July of 2008 was a big month for my Ford GT. I planned a road trip to Denver for my 20-year high-school reunion, and what better way to arrive than in the only mid-engine V8 sports car ever built in America? I had to get new tires, do a thorough wash and wax, and get very creative in packing, but the car delivered my wife and I to Denver and back in flawless style — all while delivering impressive fuel mileage, too. A road trip is like the holy grail of driving and truly is capable of bonding owner and car alike. A friend leased a car from IntelligentCarLeasing.com and immediately set off on a bonding session! There is nothing quite like time spent on the road with a magnificent beast of a car.
July 2008: Where the Ford GT’s Rubber Meets the Road Trip
July 3, 2008 at 13,441 miles
With a 2000-plus-mile road trip approaching in less than 2 weeks it was time to address the GT’s tire status. It was clear the rears needed replaced. They seem to average about 7,000 miles, and the odo was at 13,400 on the second set. However, the fronts were original, and hadn’t quite reached the wear bars. This trip is going to mightily long! Thank goodness I have car insurance to keep me covered every step of the way. Some people can feel they are being overcharged for their car insurance, so maybe try somewhere new like youi car insurance. No harm in enquiring. It’s best to keep an eye out for top tips for cheaper car insurance too to get the best prices.
As with any tire work the first order of business is to get the car elevated, but the GT’s underbody pans make that tricky. Jack the car up from the wrong points and you’ll crunch the pans (I’ve seen and heard many stories of underbody damage from GT’s being incorrectly lifted). The experts at Stokes Tire Pros in Santa Monica took a close look under the car, confirmed their lift couldn’t reach all four points at once, and decided to life each axle separately.
After a close inspection of the front tires Stokes estimated they were good for approximately 1,500-2000 miles. But it’s 1,000 miles each way to Denver, not to mention driving around once I get there. Better safe than sorry, so the fronts were replaced along with the rears. Their tire experts confirmed slightly high tire pressure, causing a bit of additional wear to the center of the tread.
Yup, it’s true. I have a bad habit of going 1-3 pounds over factory psi settings because I prefer the increased feedback and steering response, even with a slight hit to ride quality. Doing this didn’t take any appreciable life from the tires, yet seeing the wear has convinced me to go with factory pressure specs for the GT from now on. I’m loosing a bit of the car’s grip by having the center protrude and the sides slightly curve away from the pavement.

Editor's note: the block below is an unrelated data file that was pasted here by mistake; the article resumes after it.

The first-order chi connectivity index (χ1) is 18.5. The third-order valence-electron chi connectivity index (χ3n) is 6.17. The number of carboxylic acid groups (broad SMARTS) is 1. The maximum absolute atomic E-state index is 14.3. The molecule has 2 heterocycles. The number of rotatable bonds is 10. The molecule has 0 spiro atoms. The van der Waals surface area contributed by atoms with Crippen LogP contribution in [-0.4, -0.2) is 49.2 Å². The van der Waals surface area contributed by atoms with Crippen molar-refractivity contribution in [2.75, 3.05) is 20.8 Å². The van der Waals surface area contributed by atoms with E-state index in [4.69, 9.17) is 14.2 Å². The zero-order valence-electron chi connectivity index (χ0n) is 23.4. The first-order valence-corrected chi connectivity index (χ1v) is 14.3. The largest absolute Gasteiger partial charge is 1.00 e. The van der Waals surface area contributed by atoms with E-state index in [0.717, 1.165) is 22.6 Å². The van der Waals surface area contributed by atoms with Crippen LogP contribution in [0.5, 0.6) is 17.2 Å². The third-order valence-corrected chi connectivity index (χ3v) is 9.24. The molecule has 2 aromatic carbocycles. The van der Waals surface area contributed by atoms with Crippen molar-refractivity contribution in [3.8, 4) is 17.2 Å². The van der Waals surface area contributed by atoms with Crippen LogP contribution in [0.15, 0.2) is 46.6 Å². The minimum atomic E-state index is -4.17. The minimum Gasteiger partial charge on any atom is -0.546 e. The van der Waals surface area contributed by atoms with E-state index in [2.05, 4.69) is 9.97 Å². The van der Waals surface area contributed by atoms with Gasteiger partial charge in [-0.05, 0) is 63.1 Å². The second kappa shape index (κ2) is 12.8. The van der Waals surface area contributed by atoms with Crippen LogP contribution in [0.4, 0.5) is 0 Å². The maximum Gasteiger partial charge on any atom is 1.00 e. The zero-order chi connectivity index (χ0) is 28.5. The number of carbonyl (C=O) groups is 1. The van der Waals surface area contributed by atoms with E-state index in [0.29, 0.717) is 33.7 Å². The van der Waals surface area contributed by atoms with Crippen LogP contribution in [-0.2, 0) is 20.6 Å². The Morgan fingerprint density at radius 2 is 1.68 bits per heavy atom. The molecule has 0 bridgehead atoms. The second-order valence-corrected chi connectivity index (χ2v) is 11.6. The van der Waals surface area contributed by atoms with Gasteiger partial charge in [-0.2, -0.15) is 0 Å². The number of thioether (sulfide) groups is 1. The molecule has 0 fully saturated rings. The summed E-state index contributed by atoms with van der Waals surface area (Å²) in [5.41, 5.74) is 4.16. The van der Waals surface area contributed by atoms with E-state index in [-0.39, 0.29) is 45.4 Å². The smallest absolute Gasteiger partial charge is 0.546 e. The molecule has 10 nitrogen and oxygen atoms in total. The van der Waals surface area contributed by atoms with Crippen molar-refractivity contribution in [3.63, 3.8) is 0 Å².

One interesting aspect of the front tire replacement related to a note taped to the inside of the wheels. Because this was the first time the tires were off the front wheels after leaving the factory the wheel certification tag was still in there. Apparently my front wheels were “CERTIFIED MAY 4 2005.” This jibes with what I know about the car’s production timing, as I toured the factory in the last week of June 2005 and saw it on the assembly line.
Total out-the-door price for four Goodyear Eagle F1s (two 235/45ZR-18s and two 315/40ZR-19s), plus mounting and balancing? A cool $1,338.93. Not bad for a set of tires certified to 205 mph. Maybe you have to go that fast to really feel like you get your money’s worth…
2005 Ford GT: A Day of Washing. And Washing. And Washing. And…
July 7, 2008 at 13,408 miles
The only thing worse than 2,000 miles of road grime is 2,000 miles of road grime on non-waxed paint. As such, I spent about six hours yesterday washing and waxing the Ford GT’s paint in prep for its journey though the Rocky Mountains. To do the job correctly you can’t just wash it and dry it off, and you can’t even just add a coat of wax. No, to do it right you must strip all the old/existing wax off and start from scratch.
First trip across GT’s painted surface.
So the first step was washing the car to remove all existing dirt and grime from the paint. The GT was still pretty clean from the last washing so this was relatively quick and easy.
Second trip across GT’s painted surface.
Next I used a clay bar to remove any previous wax build up. Spraying each area with diluted Zaino Z6 provides a lubricant to help the bar slide across the paint. These clay bars can do amazing things, especially on paint with built up gunk and grime. The GT’s paint was relatively grime free, but the process did remove some black spots in the painted white stripes over the top of the car. It was less effective on the dark scuffs in the vinyl tape stripes on the rocker panels.
Third trip across GT’s painted surface.
After the clay bar treatment it was time for another wash to clear wax residue and remove the water spots formed during the clay bar process. The paint is now completely cleared of dirt and previous wax so you can start building up a new layer of protection.
Fourth trip across GT’s painted surface.
Now comes the Zaino wax, using Z5 with accelerator to create “ZFX” compound. This will dry quicker than straight Z5 and supposedly create a stronger coat of wax. Apply to entire vehicle and allow 15-30 minutes to dry before removal (without accelerator you’re supposed to allow at least 60 minutes). This works well because by the time you finish the car you can start on the first areas you waxed, as they’ve been done for at least 30 minutes.
Fifth trip across GT’s painted surface.
Finally, Zaino suggests going over the ZFX with Z6 finishing product. This helps bring out additional shine and ensures all excess ZFX from the previous stage has been properly buffed out and removed.
As mentioned, the entire process cost me about six hours and plenty of lingering aches and pains (the only way to do the rocker panels and front grill area properly is to lie on the ground).